Developing Skills For A New Generation Of Potential Olympians

By: 
Bob Mancini

Who will be the Patrick Kane of tomorrow?Who will be the Patrick Kane of tomorrow?Hockey fanatics, as well as the most casual of fans, recently witnessed the game’s best players competing for their countries at the Olympic Winter Games in Vancouver, where the beauty of our great game was on display for all the world to see.

If you dig deeper, what you really saw was the tremendous amount of time each of those players has invested into maintaining and improving their individual skills throughout their career.

Watching those great players should serve as motivation for all of us involved with youth hockey to do what’s in the best interest of all our players and to enhance their individual skills.

Sadly, there is a huge difference between proper development and what is being used as training methods for the majority of our youth players in the United States.

While there is still a large disconnect between what we are doing and what we should be doing at both the 10 & Under and 12 & Under age levels, the difference is far more hazardous at the 6 & Under and 8 & Under levels.

As youth hockey coaches, we not only have a tremendous responsibility to each one of our players but also to the game. We should all be aware that we are not only in charge of preparing the proper foundation for further skill development, we also play a major role in a child’s decision to continue playing this great game. It is important that we direct all of our energies and abilities to encourage athleticism, help develop a strong foundation of skills and foster a love for the game within each child.

Our Under-17 and Under-18 Teams competing under the banner of the National Team Development Program in Ann Arbor, Mich., routinely spend large blocks of practice time working on skill development. And these are some of the most talented young players this country has to offer.

The best college coaches devote a minimum of 25 percent of their practice time every week to further the individual skill level of their players.

And NHL teams employ development coaches and directors of player development to help improve the skill level of their players and teams, while professional players spend an inordinate amount of time both before and after practice working on improving their individual skills.

Yet, throughout the nation, our youth teams spend more time practicing systems and devising ways to beat an opponent than developing basic skills.

There is something wrong within our development system when we can point to the fact that there is more time spent trying to increase the skills of our best and oldest players than we spend in the development of our players at the youngest ages.

To reverse this trend, we must become more in tune with the ADM concepts of long-term athletic development and age appropriate training. Simply put, at the 8 & Under level we must focus our energy on three very important avenues of player development:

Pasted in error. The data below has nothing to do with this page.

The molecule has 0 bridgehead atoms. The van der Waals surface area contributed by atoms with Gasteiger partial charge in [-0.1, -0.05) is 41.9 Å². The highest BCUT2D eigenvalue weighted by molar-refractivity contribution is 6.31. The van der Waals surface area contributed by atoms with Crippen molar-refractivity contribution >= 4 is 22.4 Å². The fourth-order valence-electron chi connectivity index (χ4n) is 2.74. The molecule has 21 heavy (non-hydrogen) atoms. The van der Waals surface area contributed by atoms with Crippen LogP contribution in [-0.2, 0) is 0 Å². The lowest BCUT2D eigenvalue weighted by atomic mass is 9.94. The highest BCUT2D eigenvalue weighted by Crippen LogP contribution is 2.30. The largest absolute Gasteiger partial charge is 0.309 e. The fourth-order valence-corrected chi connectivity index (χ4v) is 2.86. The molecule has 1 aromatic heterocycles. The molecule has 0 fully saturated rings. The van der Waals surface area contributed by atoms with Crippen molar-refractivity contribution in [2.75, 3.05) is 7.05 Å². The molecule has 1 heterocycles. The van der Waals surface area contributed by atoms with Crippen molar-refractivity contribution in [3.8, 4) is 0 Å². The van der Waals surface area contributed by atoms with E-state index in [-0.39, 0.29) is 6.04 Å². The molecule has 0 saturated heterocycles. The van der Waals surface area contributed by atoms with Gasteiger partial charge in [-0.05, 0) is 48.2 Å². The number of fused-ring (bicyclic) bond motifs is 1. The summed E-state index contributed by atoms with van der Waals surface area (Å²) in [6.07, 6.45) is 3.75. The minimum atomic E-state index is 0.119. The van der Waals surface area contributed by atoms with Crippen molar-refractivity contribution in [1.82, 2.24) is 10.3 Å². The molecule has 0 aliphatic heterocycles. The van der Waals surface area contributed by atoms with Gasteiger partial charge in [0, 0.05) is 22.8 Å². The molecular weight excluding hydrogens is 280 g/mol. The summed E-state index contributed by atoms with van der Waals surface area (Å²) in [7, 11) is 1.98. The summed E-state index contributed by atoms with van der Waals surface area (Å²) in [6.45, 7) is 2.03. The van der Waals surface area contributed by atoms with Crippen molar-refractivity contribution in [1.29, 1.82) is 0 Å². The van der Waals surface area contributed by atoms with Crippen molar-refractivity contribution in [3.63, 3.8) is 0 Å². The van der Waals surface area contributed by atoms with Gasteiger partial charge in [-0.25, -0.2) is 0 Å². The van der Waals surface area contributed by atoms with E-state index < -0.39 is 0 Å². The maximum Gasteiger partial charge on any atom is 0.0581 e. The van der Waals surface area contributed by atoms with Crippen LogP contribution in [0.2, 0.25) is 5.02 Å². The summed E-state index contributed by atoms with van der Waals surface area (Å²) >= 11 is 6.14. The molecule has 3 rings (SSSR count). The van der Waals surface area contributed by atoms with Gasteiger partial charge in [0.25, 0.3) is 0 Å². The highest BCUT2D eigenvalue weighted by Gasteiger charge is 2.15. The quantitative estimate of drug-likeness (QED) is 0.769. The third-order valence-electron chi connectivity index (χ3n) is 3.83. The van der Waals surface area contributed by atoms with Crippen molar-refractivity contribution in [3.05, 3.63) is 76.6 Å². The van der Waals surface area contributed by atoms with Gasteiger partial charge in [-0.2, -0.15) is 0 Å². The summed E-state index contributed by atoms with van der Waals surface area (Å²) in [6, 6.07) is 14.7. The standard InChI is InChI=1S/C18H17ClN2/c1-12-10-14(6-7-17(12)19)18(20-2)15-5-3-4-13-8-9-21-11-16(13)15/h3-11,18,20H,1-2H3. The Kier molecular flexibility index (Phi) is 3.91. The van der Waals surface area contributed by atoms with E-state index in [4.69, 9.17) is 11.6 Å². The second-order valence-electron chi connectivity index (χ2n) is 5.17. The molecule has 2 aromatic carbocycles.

• Athleticism (Developing agility, balance and coordination)
• Skill development (Fundamental movement skills)
• Fun

Ice times should include the greatest number of players possible. Practices should be filled with constant movement and activity. Coaches should say less and players should do more. Each practice should be so much fun that every player is left with a desire to come back for more.

Lastly, we must realize that the game at the highest levels is not decided on a 200-by-85 foot sheet of ice, but rather in small areas where players out-maneuver, out-skill and out-compete each other to give their team an advantage.

With this in mind, we must make a strong and unwavering commitment to playing cross-ice hockey games throughout all of our 8 & Under programs in USA Hockey. It makes no sense for us to be pushing our youngest players to play full-ice hockey, when our best coaches are trying to find ways to get their players to learn how to play in small areas.

We have an opportunity with cross-ice hockey to give our youngest players the skills they need to be successful as they develop through the system and we must allow common sense to dictate our actions in this critical area of development.

No one knows where the next Patrick Kane, Phil Kessel or Zach Parise will come from. Isn’t it about time that we, as youth hockey coaches, put aside the egos that are wrapped up in the winning games and put that same amount of effort into ensuring the foundation of athleticism, skill development and fun that will give all of our players the chance to reach their full potential?

For more information on the American Development Model, including Long Term Athletic Development, Age Appropriate Training Principles, contact information for your ADM Regional Manager and much more, please visit ADMKids.com.

Issue: 
2010-03

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